So, were the Canucks just stupefyingly unlucky in the second half last year? Pretty much, that’s the stance I’m taking, yeah. Fatigue could also explain some of the PDO as well: mainstays like the Sedins and Kesler were relied on a bit too much, as was the inexperienced and injured Lack. However, despite these excuses, the team overall continued to generate chances on the same level they had before things went downhill–so to me, a lot of that reeks of narrative.

We know this but it bears repeating: essentially, underlying stats function as odds-making. The more chances you create, the more you tilt the ice in your favour, the more favourable your odds to win tend to be in the long run. I think the biggest thing that the current hockey community struggles with, though, is that hockey can be a maddeningly luck-driven game–especially because it’s so low-event compared to other sports. Even if just one or two bad bounces go against you in a game, that’s good enough to lose. As we can see, then, sometimes even when you do things right, the breaks break wrong, even over a full-season’s length. Last year, the breaks broke in the worst kind of way for Vancouver, but I’m fully convinced that if you could simulate last year’s seasons with the exact same underlying numbers, the Canucks would make the playoffs in almost every timeline except the one we witnessed as reality. Kind of depressing, huh?

Which brings us to this year’s team, who are flying some pretty serious red flags (which is obviously bad: red is not a current Canuck colour): despite an already inflated PDO, the team has a smaller goal differential than last year. They drive play less than last year’s team, and probably most disheartening is the fact that they’re getting out-chanced to an alarming degree: at last year’s team has an 82.8 scoring chance differential over this year’s model, as this year’s team tends to give up way too many grade-A chances.

Why is this? Well, I’ve already talked about how spreading the ice-time wealth has led to a decrease in possession, because less-elite players are playing more often.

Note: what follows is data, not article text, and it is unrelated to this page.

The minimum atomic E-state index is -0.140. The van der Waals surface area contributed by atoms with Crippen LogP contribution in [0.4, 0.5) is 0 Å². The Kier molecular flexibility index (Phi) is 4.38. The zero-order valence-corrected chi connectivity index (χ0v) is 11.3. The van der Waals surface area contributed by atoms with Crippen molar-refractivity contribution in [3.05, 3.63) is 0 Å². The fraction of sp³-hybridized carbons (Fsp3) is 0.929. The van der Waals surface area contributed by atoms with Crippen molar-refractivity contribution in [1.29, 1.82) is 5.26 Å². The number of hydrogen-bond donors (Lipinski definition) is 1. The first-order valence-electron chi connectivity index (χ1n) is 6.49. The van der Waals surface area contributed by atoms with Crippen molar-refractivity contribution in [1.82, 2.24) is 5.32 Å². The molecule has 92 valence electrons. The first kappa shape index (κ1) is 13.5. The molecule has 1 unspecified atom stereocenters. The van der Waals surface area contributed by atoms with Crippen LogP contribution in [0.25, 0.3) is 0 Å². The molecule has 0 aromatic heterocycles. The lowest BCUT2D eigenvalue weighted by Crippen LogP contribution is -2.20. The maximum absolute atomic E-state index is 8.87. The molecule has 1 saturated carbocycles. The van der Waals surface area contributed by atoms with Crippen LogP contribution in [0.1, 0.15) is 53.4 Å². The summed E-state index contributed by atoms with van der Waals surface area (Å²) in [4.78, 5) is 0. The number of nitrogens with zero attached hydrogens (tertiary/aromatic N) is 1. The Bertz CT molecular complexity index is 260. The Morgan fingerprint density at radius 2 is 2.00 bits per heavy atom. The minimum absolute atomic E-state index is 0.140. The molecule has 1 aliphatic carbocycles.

The benefit of this strategy was that it was supposed to ‘rejuvenate’ the Sedins, another narrative that I have a hard time digesting. This is because, this year the Sedins are actually posting some of the lowest possession numbers in their career, despite the idea that less ice-time would lead to more quality domination, which leads me to believe that–just as rumours of their decline were vastly exaggerated last year, so too are this year’s rumours of a bounce-back. The Sedins are still indisputably the stars of the team, but even if the counting stats don’t show it yet this year, the time when they need a much more exceptional supporting staff is drawing nigh.

Additionally, with the injury to Hamhuis, the Canucks’ defensive depth have been challenged to drive play, with the exception of Alex Edler and Chris Tanev, who have been justifiably lavished with praise, for being so integral to keeping this season afloat. However, without any substantial depth–I just truly don’t believe that Ryan Stanton is going to turn his abysmal season around–the rest of the D-corps is going to continue to struggle to keep up with the top-pairing, barring a miraculous deadline acquisition.

Does this mean that this season is doomed to end in absolute demise like last year’s? Fortunately (and unfortunately if you like good draft picks) no. There’s just no mathematical way that things can go as bad for the Canucks as they did last year, even though in an ironic twist, their play might actually warrant it.

The positive spin is this: with Hamhuis’ return, with some rest to their top players, and a return to normalized luck, this Canucks team will probably make the playoffs, as per their goal, and then flame out in the first round (unless they get to play the Flames!).

So, instead of a colourfuly tragic finish to the season, what we can mostly likely expect is much more monochrome and banal–an average team to perform averagely. If the Canucks do exactly that, they’re end up in great shape to make at least two games’ worth of extra ticket sales, and earn a lower draft pick that they can use on somebody big, with grit and jam.

The most positive spin? At least there’s probably no chance that Lawson Crouse will fall low enough for the Canucks to draft him.